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Conscientiously objecting?

Opposition to the Government's Human Fertilisation and Embryology Bill, which would allow the creation of human-animal hybrid embryos for research, has been widespread in the Christian world. 'It is difficult to imagine a single piece of legislation which more comprehensively attacks the sanctity of human life than this particular bill' said Cardinal Keith O'Brien. O'Brien found support in the established church, including among bishops who had not seen fit to speak up when the issue was debated in the House of Lords.

Labour MPs who inhabit that world themselves have serious reservations, even some in the cabinet who were said to be prepared to resign, and it is these to whom Gordon Brown has offered a free vote on the Bill's most controversial aspects (including allowing scientists to create embryos with human DNA and animal cells).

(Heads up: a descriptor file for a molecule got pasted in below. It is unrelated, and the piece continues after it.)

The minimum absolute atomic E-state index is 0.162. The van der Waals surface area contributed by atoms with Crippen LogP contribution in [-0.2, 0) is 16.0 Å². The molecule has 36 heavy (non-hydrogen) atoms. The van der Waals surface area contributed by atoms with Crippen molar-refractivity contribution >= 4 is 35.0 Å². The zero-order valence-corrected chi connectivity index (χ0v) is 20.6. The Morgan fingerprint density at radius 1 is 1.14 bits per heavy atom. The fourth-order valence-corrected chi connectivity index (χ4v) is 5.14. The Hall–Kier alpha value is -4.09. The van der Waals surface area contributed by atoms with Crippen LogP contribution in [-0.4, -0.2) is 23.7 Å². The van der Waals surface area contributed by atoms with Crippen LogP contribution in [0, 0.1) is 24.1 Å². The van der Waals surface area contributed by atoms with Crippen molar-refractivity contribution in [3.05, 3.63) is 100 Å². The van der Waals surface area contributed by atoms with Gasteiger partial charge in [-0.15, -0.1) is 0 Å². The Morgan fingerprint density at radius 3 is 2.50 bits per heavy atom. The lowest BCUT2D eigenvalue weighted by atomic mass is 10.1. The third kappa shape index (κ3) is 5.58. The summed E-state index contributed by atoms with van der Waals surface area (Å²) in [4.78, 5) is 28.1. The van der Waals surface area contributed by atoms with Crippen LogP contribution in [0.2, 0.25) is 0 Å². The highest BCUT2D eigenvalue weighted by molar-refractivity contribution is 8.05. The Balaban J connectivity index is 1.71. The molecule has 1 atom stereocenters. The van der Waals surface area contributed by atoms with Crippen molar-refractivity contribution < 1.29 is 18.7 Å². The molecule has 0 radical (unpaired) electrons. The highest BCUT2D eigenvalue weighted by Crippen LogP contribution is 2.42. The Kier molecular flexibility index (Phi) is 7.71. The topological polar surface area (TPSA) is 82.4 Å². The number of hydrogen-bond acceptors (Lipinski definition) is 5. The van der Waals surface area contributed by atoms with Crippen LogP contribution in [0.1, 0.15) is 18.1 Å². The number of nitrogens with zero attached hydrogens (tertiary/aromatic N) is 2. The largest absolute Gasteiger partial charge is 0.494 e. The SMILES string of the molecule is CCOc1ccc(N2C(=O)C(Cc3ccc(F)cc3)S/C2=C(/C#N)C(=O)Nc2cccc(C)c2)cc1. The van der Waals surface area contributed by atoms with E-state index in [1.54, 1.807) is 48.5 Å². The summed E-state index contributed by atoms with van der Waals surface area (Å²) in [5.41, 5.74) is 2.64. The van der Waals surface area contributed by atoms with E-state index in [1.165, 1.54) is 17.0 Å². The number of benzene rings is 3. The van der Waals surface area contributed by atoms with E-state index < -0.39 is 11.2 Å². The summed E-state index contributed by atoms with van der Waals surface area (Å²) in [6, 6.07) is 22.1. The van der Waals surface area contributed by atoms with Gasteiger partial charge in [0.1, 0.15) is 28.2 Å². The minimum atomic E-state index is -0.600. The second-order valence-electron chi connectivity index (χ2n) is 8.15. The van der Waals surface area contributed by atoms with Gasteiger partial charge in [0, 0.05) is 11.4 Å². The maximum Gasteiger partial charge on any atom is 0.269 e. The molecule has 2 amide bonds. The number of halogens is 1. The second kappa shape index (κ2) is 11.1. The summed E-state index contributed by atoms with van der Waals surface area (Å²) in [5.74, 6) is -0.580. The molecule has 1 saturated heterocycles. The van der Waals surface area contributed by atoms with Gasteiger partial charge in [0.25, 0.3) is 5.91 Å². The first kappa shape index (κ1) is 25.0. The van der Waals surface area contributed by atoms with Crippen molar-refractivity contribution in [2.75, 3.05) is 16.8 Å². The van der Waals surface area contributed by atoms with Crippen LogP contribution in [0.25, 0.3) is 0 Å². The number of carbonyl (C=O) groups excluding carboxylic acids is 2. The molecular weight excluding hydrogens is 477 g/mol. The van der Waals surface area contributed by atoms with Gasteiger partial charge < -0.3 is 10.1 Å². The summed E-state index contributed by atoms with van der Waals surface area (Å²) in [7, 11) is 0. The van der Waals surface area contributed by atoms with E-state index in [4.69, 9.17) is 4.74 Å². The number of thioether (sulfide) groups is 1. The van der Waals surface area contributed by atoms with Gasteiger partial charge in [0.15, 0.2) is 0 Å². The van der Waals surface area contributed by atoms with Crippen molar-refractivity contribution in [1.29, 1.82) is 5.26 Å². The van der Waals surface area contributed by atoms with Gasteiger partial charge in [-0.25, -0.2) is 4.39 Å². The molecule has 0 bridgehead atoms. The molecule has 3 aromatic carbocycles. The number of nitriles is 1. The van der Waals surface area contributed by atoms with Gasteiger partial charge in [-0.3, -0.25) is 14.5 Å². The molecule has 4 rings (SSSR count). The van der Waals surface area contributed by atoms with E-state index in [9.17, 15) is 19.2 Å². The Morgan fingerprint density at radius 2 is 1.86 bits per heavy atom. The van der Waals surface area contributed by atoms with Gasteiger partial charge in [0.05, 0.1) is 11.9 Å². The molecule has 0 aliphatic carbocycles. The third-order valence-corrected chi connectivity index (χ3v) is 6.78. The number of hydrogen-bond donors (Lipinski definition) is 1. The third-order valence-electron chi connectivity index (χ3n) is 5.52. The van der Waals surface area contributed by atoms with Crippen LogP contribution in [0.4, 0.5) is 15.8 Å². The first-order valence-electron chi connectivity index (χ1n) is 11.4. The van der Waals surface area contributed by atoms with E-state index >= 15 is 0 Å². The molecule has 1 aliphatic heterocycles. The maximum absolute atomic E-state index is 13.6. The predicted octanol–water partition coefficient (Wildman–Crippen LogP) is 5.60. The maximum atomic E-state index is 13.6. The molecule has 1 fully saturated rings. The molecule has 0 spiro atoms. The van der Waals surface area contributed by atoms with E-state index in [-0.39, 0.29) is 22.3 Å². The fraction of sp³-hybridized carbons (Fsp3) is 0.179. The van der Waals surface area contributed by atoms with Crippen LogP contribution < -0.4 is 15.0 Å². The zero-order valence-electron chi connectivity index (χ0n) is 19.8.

Whatever the merits (or otherwise) of the bill, this solution is clearly less ethically suspect than one which would have allowed dissenting MPs to be 'on constituency business' at the time of the vote. Such a process might have allowed ministers to oppose the bill in private without making that opposition public, but all the words that describe such actions are distasteful.

Yet the prime minister's compromise has not altogether exempted MPs from this quandary. While they have a free vote on specific issues during the report stage, should they (as is likely) be defeated, they will be expected to vote for the whole package on the second and third readings even if its contentious aspects are included.

Third Way understands that this will be acceptable to the ministers who initially protested, because they would be able to say that they voted against the parts they did not like. That is, while certain consciences would be believed to have been kept clear, their practical use with regards to the bill is somewhat moot.